A smile. A small one, yes, but it was a smile Carmen had seen on Rose’s lips, so her little trick had worked. People were complicated. It didn’t work on everyone, but it did work on this one. Her eyes followed the redhead as she moved to lean against the wall. What was going on in her head? Carmen let her ponder for a moment in silence, swinging her feet ever so slightly so that her boots clacked against the stone wall. She supposed Rose’s thoughts had something to with her earlier question. Terrifyingly terrifying?
Sure enough, when the girl opened her mouth, Carmen knew she was right. The girl had her concerns about how powerful Carmen was, from the sound of things, and rightly so. For a such a sunshine-sweet little blonde, Carmen could pack a punch with a wand - far more than she let on in class. As far as she knew, no other fifth-year was capable of performing all three unforgivable curses, alongside other dark magic. Then again, they could have been hiding it like her, and she’d only used it on small creatures. Perhaps on people it was different. But all this was besides the point. The point was that Rose was suspicious of her, and she had to rectify that right away.
She started with the slight parting of the lips and the slumping of the shoulders, hurt. It couldn’t be overdone. Over-doing it never worked. Neither did rushing things. So she waited a second for the ‘sinking in’ phase before lowering her eyes and twisting her hands together nervously. There always had to be a moment to process the harsh remarks. Perhaps if her act had been the sharp-tongued bitch, or that of a confidant young woman, she could have gotten away with an instant response. But her act was that of a sweet young girl, a little delicate and shy, but with a smile of sunshine. So she let those few seconds of ‘reaction’ pass before stuttering out a reply.
“I d-didn’t mean to d-do that. I d-didn’t… I feel awful for hurting Lowe. I’m a horrible person.” Now if only she could let out a single tear right at that moment - but she couldn’t do those without a spell to help her out. Perhaps it was best that she didn’t, so as to not over-do it. Good actors excelled in subtlety. Small glances at Rose, looking away as if ashamed. Good good.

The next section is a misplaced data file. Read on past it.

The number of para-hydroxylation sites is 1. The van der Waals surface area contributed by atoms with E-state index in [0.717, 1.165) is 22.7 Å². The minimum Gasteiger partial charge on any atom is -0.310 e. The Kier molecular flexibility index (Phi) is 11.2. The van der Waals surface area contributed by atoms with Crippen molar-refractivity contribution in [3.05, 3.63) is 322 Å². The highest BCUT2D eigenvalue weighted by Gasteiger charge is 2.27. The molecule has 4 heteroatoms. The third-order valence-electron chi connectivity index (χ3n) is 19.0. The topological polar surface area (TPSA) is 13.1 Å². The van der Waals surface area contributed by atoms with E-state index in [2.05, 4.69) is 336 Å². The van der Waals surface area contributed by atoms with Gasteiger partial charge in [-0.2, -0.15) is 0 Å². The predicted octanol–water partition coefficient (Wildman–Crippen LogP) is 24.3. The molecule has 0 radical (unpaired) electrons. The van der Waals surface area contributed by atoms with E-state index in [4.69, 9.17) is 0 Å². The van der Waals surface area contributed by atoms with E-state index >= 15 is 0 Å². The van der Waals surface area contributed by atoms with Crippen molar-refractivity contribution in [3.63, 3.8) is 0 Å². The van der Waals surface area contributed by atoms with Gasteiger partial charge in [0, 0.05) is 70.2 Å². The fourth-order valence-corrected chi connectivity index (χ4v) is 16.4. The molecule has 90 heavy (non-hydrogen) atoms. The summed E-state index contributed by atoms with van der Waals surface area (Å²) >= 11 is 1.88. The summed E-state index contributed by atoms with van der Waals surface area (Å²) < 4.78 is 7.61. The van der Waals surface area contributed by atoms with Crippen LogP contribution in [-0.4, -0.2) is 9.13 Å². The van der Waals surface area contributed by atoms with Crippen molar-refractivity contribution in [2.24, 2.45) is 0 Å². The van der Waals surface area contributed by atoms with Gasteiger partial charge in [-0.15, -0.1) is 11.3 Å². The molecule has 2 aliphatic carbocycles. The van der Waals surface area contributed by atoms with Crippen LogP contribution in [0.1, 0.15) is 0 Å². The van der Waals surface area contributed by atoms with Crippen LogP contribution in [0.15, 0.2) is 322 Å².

Next up was supposed to be assurances of ‘Oh sweety, of course you’re not’. That was how people generally worked: a statement of self-hatred followed by reassurances to the contrary. Unless, of course, the person meant to do the reassuring had a heart of ice. Some said that Rose Weasley did, but Carmen didn’t believe it. If anyone had a heart of ice, it was the blonde on the windowsill, not the redhead next to her. She was positive that Rose had more than enough compassion to give her the benefit of the doubt.
Rose didn’t look at Carmen while she spoke, instead choosing to frown at the opposite wall. As the blonde spoke, she creased her forehead even more with every word until it resembled a piece of paper that had been scrunched up and then somebody had attempted to flatten it out again but it refused to be straight. One the one hand she was sure that her own frustrated dilemmas were influencing how she was responding to Carmen. On the other, it had honestly scared her that she could cast such a horrific incantation. Moreover, it was seemingly an impulse reaction type thing, in which she panicked and cast it because of Lowe coming on to her. Not in a billion years would she ever ever agree with that slimeball’s actions being okay, but… but wouldn’t something a little less harmless have done?
Still frowning and unable to come to a conclusion, she opened her mouth and hesitated - a hesitation which she then let turn to a fairly long pause, before finally speaking.
“One bad thing doesn’t necessarily make you a bad person,” she started, her words lacking the confidence that was usually present in her voice. “Maybe just a person who needs to be careful.” She turned to Carmen then, still frowning but giving her more of a questioning gaze, as if to ask if she had said the right thing or not. Had she known how and been less creeped out by what had happened, she might have better comforted the girl. However she didn’t and she was and the only comfort she can offer Carmen is another frustrated sigh to add to the huge number of frustrated sighs she had already sighed that one day. And it wasn’t as if the sigh would actually offer comfort - it was just her being consumed in her own problems once more, which led her to wondering if her self centeredness was why she couldn’t see past what Carmen had done to see the apologetic, innocent little girl that… she hoped (and presumed) was definitely there. Surely anything otherwise was a bad headache paired with a trick of the light.
Pinching and massaging the bridge of her nose, she apologised, “Sorry. I just want people to be aware of how dangerous spells like that are. But — yeah,” she finished lamely, annoyed that she couldn’t even focus enough to form a decent sentence. She didn’t consider herself a master wordsmith at any level, but liked to think she was a bit better than having just ‘but — yeah’ as her reasoning behind something. (Except she wasn’t doing particularly well with reasoning as of late.)